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Publication numberUS20070055365 A1
Publication typeApplication
Application numberUS 11/412,465
Publication dateMar 8, 2007
Filing dateApr 27, 2006
Priority dateApr 28, 2005
Also published asWO2006116636A1
Publication number11412465, 412465, US 2007/0055365 A1, US 2007/055365 A1, US 20070055365 A1, US 20070055365A1, US 2007055365 A1, US 2007055365A1, US-A1-20070055365, US-A1-2007055365, US2007/0055365A1, US2007/055365A1, US20070055365 A1, US20070055365A1, US2007055365 A1, US2007055365A1
InventorsRoy Greenberg, John Deford
Original AssigneeThe Cleveland Clinic Foundation
Export CitationBiBTeX, EndNote, RefMan
External Links: USPTO, USPTO Assignment, Espacenet
Stent with integrated filter
US 20070055365 A1
Abstract
A medical device that may be implanted intraluminally in a patient includes a stent and a filter combination. In one variation, the device includes a stent with a distal portion adapted to capture particles during the placement of the device in a stenosed region within a blood vessel. In another variation, the device includes a collapsible filter positioned within the distal lumen of the stent.
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Claims(44)
1. A vascular intervention device, comprising:
a stent; and
a filter coupled to a distal portion of said stent.
2. The vascular intervention device according to claim 1, wherein said filter comprises a plurality of pores positioned over the distal portion of said stent for filtering particles within blood flow.
3. The vascular intervention device according to claim 2, wherein said stent is comprised of a self-expanding material.
4. The vascular intervention device according to claim 1, further comprising a polymeric layer surrounding a circumferential surface of said stent, the polymeric layer having a plurality of pores in a distal end thereof.
5. The vascular intervention device according to claim 4, wherein the polymeric layer comprises ePTFE.
6. The vascular intervention device according to claim 4, wherein said polymeric layer comprises one or more materials selected from a group consisting of ePTFE urethane, silicone, or nylon, and combination thereof.
7. The vascular intervention device according to claim 4, wherein said polymeric layer further comprises a therapeutic agent.
8. The vascular intervention device according to claim 4, wherein said polymeric layer further comprises a biological material.
9. The vascular intention device according to claim 5, wherein said stent comprises nitinol.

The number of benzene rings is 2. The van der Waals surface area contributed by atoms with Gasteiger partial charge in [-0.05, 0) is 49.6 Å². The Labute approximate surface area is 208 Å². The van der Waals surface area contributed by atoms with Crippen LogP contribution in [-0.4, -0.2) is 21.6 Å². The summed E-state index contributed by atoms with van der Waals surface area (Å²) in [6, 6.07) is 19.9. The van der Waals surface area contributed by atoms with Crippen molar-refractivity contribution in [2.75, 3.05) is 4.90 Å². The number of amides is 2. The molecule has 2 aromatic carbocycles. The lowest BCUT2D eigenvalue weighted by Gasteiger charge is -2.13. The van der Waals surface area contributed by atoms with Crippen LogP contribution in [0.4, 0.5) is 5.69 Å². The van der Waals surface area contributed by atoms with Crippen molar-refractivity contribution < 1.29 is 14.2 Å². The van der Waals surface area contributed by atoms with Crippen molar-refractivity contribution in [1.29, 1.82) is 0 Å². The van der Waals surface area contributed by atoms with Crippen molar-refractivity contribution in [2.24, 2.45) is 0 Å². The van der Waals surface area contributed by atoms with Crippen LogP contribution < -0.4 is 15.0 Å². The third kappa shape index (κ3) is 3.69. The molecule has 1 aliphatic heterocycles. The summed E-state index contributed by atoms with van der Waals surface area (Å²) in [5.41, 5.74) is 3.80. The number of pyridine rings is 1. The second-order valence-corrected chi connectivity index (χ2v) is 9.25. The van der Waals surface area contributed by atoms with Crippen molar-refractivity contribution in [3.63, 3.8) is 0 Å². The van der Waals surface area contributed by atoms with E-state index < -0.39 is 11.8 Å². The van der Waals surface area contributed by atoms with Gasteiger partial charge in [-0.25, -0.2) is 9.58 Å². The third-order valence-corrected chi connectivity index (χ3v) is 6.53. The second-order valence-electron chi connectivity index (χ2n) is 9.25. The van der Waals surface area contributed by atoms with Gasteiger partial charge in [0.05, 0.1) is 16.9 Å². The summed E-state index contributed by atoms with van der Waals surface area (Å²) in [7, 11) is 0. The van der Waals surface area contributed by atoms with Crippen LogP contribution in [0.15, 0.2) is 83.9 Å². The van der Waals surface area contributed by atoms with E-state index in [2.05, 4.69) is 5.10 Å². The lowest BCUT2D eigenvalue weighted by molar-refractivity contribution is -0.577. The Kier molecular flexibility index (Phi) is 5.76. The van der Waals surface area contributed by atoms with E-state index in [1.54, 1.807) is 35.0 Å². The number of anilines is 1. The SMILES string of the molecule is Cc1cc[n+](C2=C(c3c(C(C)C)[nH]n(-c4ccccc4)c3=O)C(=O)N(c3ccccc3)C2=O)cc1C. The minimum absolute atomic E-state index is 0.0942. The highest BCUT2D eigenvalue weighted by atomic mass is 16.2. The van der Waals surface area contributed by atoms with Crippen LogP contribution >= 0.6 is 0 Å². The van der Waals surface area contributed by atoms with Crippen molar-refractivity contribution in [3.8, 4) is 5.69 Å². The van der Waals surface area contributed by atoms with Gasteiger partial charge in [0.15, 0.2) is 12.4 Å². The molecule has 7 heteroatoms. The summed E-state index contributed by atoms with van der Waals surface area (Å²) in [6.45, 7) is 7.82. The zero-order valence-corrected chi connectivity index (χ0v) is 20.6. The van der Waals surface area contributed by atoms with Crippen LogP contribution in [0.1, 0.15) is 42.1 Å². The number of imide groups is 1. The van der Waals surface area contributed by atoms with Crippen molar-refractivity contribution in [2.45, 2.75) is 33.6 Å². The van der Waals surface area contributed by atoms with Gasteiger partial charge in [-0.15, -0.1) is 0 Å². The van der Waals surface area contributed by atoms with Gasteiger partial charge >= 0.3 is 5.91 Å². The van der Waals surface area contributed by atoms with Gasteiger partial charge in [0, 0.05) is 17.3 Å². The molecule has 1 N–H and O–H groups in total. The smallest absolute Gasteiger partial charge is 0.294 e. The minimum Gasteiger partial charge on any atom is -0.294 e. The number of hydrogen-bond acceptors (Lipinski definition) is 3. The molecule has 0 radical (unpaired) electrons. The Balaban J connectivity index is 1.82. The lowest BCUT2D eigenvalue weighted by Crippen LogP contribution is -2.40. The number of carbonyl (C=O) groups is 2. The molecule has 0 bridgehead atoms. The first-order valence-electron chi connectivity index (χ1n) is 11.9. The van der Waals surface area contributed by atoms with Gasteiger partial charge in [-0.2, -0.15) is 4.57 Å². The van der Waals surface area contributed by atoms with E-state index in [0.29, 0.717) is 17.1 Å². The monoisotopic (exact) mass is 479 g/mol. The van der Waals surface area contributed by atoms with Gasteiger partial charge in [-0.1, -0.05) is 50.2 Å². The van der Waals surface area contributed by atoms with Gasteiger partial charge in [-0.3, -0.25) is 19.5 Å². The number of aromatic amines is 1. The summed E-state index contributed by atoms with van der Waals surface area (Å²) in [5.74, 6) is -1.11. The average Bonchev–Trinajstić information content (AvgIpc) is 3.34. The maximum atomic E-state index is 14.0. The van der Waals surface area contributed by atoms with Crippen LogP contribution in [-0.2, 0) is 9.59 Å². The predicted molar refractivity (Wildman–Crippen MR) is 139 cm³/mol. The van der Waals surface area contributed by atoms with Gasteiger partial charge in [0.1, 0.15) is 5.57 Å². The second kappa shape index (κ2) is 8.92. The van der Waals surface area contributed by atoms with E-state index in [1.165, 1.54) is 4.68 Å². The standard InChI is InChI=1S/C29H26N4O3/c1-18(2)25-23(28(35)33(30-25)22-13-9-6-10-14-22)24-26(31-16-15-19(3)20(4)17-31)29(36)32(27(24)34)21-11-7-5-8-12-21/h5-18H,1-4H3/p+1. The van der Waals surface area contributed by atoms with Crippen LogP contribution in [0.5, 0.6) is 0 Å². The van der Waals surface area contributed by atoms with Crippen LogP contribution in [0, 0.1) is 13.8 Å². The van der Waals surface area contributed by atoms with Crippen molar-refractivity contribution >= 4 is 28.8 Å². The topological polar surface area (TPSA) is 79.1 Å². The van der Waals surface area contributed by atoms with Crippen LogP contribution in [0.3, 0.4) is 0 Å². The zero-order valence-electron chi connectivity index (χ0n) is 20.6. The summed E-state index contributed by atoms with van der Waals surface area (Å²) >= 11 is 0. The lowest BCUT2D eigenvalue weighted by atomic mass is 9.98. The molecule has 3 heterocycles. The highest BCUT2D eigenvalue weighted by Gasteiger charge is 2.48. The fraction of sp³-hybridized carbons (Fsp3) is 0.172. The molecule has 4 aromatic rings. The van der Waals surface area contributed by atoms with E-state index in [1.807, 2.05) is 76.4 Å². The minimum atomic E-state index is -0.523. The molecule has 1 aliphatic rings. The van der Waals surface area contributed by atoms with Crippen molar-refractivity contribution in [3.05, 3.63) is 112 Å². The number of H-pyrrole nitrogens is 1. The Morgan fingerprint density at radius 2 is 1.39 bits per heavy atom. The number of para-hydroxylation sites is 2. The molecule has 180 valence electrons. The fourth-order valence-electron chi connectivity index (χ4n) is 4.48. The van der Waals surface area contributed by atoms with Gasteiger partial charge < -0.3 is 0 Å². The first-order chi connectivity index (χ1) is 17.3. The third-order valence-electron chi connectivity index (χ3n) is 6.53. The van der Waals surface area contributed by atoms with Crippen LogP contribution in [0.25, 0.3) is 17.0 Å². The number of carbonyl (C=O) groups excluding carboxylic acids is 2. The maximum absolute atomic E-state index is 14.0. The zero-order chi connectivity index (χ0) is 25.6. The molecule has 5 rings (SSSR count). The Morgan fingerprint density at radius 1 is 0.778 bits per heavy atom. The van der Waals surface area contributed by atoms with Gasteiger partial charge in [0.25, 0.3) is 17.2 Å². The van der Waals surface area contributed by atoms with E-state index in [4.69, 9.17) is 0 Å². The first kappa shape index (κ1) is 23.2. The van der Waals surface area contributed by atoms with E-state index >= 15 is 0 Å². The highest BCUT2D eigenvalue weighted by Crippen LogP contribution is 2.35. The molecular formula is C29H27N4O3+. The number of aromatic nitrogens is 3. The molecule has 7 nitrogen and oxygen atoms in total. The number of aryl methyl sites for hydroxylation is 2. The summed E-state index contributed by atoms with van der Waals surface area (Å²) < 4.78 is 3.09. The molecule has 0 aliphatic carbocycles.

10. The vascular intervention device according to claim 1, further comprising a polymeric layer surrounding a circumferential surface of said stent, said polymeric layer comprising a first set of pores positioned over the distal portion of said stent and a second set of pores positioned over a proximal portion of said stent, wherein said first set of pores are smaller than said second set of pores.
11. The vascular intervention device according to claim 10, wherein each of said first set of pores has a diameter from about 50 micron to about 100 micron.
12. The vascular intervention device according to claim 10, wherein each of said second set of pores has a diameter from about 20 micron to about 200 micron.
13. The vascular intervention device according to claim 10, wherein said polymeric layer comprises ePTFE.
14. The vascular intervention device according to claim 10, wherein said stent is self-expandable.
15. The vascular intervention device according to claim 10, further comprises an expansion mechanism having a portion positioned within a lumen of the stent.
16. The vascular intervention device according to claim 15, wherein the expansion mechanism comprises a balloon configured to expand the stent.
17. The vascular intervention device according to claim 1, further comprising a polymeric layer surrounding a distal circumferential surface of said stent, said polymeric layer comprising a plurality of pores.
18. The vascular intervention device according to claim 1, wherein said filter comprises a collapsible porous structure positioned over a distal opening of said stent.
19. The vascular intervention device according to claim 18, wherein said collapsible porous structure comprises a biodegradable material.